Dalai Lama is all right, but politics isn’t: India
The EAM stresses that the Dalai Lama should not do anything that could adversely affect India-China relations. Amit Baruah reports.Updated: Apr 02, 2008 02:15 IST
In a signal to both the Dalai Lama and Beijing, External Affairs Minister Pranab Mukherjee has described the Tibetan leader as a “respected guest”, but stressed that he should not do anything that could adversely affect India-China relations.
“He is a respected guest in India,” Mukherjee said with reference to the Dalai Lama while on a visit to West Bengal on Tuesday. His comments are in line with New Delhi’s official policy towards the Dalai Lama.
“India will continue to offer him all hospitality, but during his stay in India, they (Tibetan refugees) should not do any political activity, any action that can adversely affect relations between India and China,” Mukherjee said.
Following protests in the Tibet Autonomous Region and other regions in China, Tibetan protesters stormed the Chinese embassy in New Delhi last month, complicating bilateral ties.
Asked to comment on Mukherjee’s observations, Tempa Tsering, representative of the Dalai Lama, told Hindustan Times: “He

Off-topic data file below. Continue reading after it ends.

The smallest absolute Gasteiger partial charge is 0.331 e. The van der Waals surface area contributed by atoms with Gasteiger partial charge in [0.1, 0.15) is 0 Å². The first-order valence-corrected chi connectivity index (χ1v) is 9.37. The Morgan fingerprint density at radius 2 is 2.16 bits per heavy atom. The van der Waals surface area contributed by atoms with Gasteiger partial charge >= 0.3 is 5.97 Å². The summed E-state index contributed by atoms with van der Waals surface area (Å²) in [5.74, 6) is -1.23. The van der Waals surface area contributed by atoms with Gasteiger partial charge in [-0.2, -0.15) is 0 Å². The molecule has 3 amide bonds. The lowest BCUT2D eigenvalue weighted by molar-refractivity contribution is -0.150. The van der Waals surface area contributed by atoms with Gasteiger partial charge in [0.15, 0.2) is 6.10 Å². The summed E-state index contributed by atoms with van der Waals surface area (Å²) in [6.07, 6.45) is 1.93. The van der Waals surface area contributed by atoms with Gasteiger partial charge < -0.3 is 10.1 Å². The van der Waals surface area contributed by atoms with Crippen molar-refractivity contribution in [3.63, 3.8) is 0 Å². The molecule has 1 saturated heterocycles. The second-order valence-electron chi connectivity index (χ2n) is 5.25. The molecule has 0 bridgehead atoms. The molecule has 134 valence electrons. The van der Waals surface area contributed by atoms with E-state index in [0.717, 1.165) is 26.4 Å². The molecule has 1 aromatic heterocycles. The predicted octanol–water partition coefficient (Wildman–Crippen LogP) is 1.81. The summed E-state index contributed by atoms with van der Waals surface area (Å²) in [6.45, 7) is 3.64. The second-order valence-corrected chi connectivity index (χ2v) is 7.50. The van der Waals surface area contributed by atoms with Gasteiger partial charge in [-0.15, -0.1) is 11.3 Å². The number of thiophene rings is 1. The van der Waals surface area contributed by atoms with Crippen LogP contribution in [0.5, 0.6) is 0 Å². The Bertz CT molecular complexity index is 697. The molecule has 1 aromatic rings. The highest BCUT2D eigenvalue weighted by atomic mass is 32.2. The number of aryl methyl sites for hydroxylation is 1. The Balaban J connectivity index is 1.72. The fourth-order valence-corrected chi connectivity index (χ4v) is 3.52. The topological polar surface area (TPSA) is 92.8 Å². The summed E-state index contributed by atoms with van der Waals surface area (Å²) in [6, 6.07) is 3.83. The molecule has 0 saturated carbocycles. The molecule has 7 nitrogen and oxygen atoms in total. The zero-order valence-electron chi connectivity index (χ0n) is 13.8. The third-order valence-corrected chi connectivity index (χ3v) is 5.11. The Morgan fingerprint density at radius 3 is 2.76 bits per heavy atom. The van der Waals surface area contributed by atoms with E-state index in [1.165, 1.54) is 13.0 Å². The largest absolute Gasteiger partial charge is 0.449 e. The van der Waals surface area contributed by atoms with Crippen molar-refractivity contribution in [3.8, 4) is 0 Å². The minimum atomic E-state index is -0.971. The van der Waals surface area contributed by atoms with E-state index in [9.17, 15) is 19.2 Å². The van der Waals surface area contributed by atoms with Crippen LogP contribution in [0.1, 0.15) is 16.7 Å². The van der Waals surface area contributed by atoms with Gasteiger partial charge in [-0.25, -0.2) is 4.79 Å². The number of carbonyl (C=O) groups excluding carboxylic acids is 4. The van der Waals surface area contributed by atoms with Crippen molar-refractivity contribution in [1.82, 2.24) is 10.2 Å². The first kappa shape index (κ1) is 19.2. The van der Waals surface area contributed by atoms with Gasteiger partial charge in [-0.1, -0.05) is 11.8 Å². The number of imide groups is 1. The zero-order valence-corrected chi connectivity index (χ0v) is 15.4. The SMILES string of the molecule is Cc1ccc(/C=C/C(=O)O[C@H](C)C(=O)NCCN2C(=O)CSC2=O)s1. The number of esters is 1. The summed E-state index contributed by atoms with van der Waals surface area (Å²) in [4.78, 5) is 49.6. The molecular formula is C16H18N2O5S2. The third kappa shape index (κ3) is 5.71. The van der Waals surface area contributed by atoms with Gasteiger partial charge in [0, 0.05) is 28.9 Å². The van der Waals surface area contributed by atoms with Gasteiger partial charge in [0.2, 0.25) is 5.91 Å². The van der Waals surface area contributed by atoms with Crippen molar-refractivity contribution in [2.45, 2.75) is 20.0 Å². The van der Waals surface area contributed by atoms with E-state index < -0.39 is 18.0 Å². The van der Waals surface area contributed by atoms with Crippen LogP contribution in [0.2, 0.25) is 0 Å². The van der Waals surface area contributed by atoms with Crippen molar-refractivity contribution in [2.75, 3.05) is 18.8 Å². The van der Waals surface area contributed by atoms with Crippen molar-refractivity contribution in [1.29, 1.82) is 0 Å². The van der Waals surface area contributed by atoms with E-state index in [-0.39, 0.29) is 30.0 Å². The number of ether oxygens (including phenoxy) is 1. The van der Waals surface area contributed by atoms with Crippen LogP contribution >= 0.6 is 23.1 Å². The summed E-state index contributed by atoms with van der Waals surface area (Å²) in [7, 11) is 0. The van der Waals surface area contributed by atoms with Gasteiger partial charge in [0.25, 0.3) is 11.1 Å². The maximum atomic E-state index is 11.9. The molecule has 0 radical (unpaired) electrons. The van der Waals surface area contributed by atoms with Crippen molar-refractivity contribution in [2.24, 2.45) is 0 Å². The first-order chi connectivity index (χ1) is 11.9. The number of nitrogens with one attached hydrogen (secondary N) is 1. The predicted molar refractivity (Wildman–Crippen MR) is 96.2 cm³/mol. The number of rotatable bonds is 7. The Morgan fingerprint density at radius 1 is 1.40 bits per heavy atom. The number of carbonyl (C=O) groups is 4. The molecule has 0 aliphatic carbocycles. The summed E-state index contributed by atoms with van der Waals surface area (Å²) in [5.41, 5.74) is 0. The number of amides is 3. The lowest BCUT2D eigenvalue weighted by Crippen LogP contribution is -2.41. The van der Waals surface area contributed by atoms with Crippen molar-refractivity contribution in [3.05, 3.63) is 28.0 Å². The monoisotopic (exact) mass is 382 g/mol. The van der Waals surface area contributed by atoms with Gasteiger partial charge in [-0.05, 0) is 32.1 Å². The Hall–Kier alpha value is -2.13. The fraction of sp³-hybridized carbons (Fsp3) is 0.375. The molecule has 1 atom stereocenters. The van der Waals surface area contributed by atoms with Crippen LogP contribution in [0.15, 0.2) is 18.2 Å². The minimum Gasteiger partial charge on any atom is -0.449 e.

(the Tibetan leader) is not engaged in any political activity.”
“His Holiness is engaged in working to protect Tibetan rights and the preservation of Tibetan culture,” Tsering said.
On March 24, Mukherjee, taking questions from reporters along with US Secretary of State Condoleezza Rice, said in Washington that 1,80,000 Tibetan refugees in India were free to carry on their religious, cultural and spiritual activities, but could not engage in political work.
“We have expressed our concern in Parliament about the latest development (in Tibet). We do hope it will be possible to resolve the issue through peaceful dialogue between the parties concerned,” he added.
Earlier, on March 15, the Ministry of External Affairs said India was “distressed” by reports of the unsettled situation and violence in Lhasa, and by the deaths of innocent people.